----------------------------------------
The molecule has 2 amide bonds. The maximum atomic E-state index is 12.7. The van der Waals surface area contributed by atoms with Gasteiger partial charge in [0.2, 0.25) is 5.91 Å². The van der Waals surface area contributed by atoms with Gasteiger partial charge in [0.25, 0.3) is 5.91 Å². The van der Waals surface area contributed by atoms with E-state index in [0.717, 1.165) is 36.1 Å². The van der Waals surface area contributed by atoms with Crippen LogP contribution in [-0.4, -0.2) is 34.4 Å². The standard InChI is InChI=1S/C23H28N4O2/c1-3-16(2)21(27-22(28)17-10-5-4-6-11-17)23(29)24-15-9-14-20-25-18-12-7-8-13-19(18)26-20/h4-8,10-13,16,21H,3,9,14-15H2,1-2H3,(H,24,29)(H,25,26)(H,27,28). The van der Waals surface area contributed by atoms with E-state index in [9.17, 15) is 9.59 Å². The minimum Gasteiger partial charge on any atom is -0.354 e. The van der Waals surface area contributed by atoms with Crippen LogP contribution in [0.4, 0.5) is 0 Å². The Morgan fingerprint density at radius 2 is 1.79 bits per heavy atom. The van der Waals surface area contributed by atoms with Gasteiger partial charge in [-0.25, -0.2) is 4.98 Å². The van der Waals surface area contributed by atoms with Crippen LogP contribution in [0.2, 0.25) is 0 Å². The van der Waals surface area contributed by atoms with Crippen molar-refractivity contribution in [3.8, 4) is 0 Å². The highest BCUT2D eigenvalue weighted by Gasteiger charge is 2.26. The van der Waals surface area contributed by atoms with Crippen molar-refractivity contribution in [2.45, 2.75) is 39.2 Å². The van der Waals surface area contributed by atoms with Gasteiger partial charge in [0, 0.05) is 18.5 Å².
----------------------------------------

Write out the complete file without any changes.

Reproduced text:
The molecule has 2 amide bonds. The maximum atomic E-state index is 12.7. The van der Waals surface area contributed by atoms with Gasteiger partial charge in [0.2, 0.25) is 5.91 Å². The van der Waals surface area contributed by atoms with Gasteiger partial charge in [0.25, 0.3) is 5.91 Å². The van der Waals surface area contributed by atoms with E-state index in [0.717, 1.165) is 36.1 Å². The van der Waals surface area contributed by atoms with Crippen LogP contribution in [-0.4, -0.2) is 34.4 Å². The standard InChI is InChI=1S/C23H28N4O2/c1-3-16(2)21(27-22(28)17-10-5-4-6-11-17)23(29)24-15-9-14-20-25-18-12-7-8-13-19(18)26-20/h4-8,10-13,16,21H,3,9,14-15H2,1-2H3,(H,24,29)(H,25,26)(H,27,28). The van der Waals surface area contributed by atoms with E-state index in [9.17, 15) is 9.59 Å². The minimum Gasteiger partial charge on any atom is -0.354 e. The van der Waals surface area contributed by atoms with Crippen LogP contribution in [0.4, 0.5) is 0 Å². The Morgan fingerprint density at radius 2 is 1.79 bits per heavy atom. The van der Waals surface area contributed by atoms with Gasteiger partial charge in [-0.25, -0.2) is 4.98 Å². The van der Waals surface area contributed by atoms with Crippen LogP contribution in [0.2, 0.25) is 0 Å². The van der Waals surface area contributed by atoms with Crippen molar-refractivity contribution in [3.8, 4) is 0 Å². The highest BCUT2D eigenvalue weighted by Gasteiger charge is 2.26. The van der Waals surface area contributed by atoms with Crippen molar-refractivity contribution in [2.45, 2.75) is 39.2 Å². The van der Waals surface area contributed by atoms with Gasteiger partial charge in [0, 0.05) is 18.5 Å².